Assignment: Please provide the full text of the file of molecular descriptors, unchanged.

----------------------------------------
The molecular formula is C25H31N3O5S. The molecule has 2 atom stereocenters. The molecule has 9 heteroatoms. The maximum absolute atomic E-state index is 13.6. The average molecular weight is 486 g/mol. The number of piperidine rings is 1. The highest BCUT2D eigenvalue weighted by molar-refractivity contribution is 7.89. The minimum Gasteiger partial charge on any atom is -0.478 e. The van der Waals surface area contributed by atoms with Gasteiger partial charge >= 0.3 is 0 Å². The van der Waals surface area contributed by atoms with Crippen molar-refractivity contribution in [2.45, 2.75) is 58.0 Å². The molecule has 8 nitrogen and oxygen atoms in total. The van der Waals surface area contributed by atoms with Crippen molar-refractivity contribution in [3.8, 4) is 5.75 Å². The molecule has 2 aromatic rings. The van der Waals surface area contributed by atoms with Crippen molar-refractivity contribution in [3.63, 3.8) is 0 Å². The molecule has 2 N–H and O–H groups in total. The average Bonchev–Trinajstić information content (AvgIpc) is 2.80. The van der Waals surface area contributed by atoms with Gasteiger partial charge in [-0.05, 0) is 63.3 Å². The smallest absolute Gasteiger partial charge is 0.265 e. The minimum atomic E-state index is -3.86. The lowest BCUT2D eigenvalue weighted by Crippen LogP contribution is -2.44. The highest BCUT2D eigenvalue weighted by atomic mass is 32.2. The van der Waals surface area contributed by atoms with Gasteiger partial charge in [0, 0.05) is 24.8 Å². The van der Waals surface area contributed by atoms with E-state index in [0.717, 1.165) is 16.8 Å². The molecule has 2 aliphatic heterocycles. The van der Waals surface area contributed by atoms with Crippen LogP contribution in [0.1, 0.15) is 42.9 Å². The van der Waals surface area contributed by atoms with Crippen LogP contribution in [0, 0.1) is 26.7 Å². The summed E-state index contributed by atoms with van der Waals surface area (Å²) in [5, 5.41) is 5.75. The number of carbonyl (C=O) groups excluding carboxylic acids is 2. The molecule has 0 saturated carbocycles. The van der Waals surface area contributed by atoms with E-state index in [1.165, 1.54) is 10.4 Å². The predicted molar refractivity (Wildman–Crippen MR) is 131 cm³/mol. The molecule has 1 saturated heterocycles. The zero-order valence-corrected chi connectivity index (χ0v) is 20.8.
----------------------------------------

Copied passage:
The molecular formula is C25H31N3O5S. The molecule has 2 atom stereocenters. The molecule has 9 heteroatoms. The maximum absolute atomic E-state index is 13.6. The average molecular weight is 486 g/mol. The number of piperidine rings is 1. The highest BCUT2D eigenvalue weighted by molar-refractivity contribution is 7.89. The minimum Gasteiger partial charge on any atom is -0.478 e. The van der Waals surface area contributed by atoms with Gasteiger partial charge >= 0.3 is 0 Å². The van der Waals surface area contributed by atoms with Crippen molar-refractivity contribution in [2.45, 2.75) is 58.0 Å². The molecule has 8 nitrogen and oxygen atoms in total. The van der Waals surface area contributed by atoms with Crippen molar-refractivity contribution in [3.8, 4) is 5.75 Å². The molecule has 2 aromatic rings. The van der Waals surface area contributed by atoms with Crippen molar-refractivity contribution in [3.63, 3.8) is 0 Å². The molecule has 2 N–H and O–H groups in total. The average Bonchev–Trinajstić information content (AvgIpc) is 2.80. The van der Waals surface area contributed by atoms with Gasteiger partial charge in [-0.05, 0) is 63.3 Å². The smallest absolute Gasteiger partial charge is 0.265 e. The minimum atomic E-state index is -3.86. The lowest BCUT2D eigenvalue weighted by Crippen LogP contribution is -2.44. The highest BCUT2D eigenvalue weighted by atomic mass is 32.2. The van der Waals surface area contributed by atoms with Gasteiger partial charge in [0, 0.05) is 24.8 Å². The van der Waals surface area contributed by atoms with E-state index in [0.717, 1.165) is 16.8 Å². The molecule has 2 aliphatic heterocycles. The van der Waals surface area contributed by atoms with Crippen LogP contribution in [0.1, 0.15) is 42.9 Å². The van der Waals surface area contributed by atoms with Crippen LogP contribution in [0, 0.1) is 26.7 Å². The summed E-state index contributed by atoms with van der Waals surface area (Å²) in [5, 5.41) is 5.75. The number of carbonyl (C=O) groups excluding carboxylic acids is 2. The molecule has 0 saturated carbocycles. The van der Waals surface area contributed by atoms with E-state index in [1.165, 1.54) is 10.4 Å². The predicted molar refractivity (Wildman–Crippen MR) is 131 cm³/mol. The molecule has 1 saturated heterocycles. The zero-order valence-corrected chi connectivity index (χ0v) is 20.8.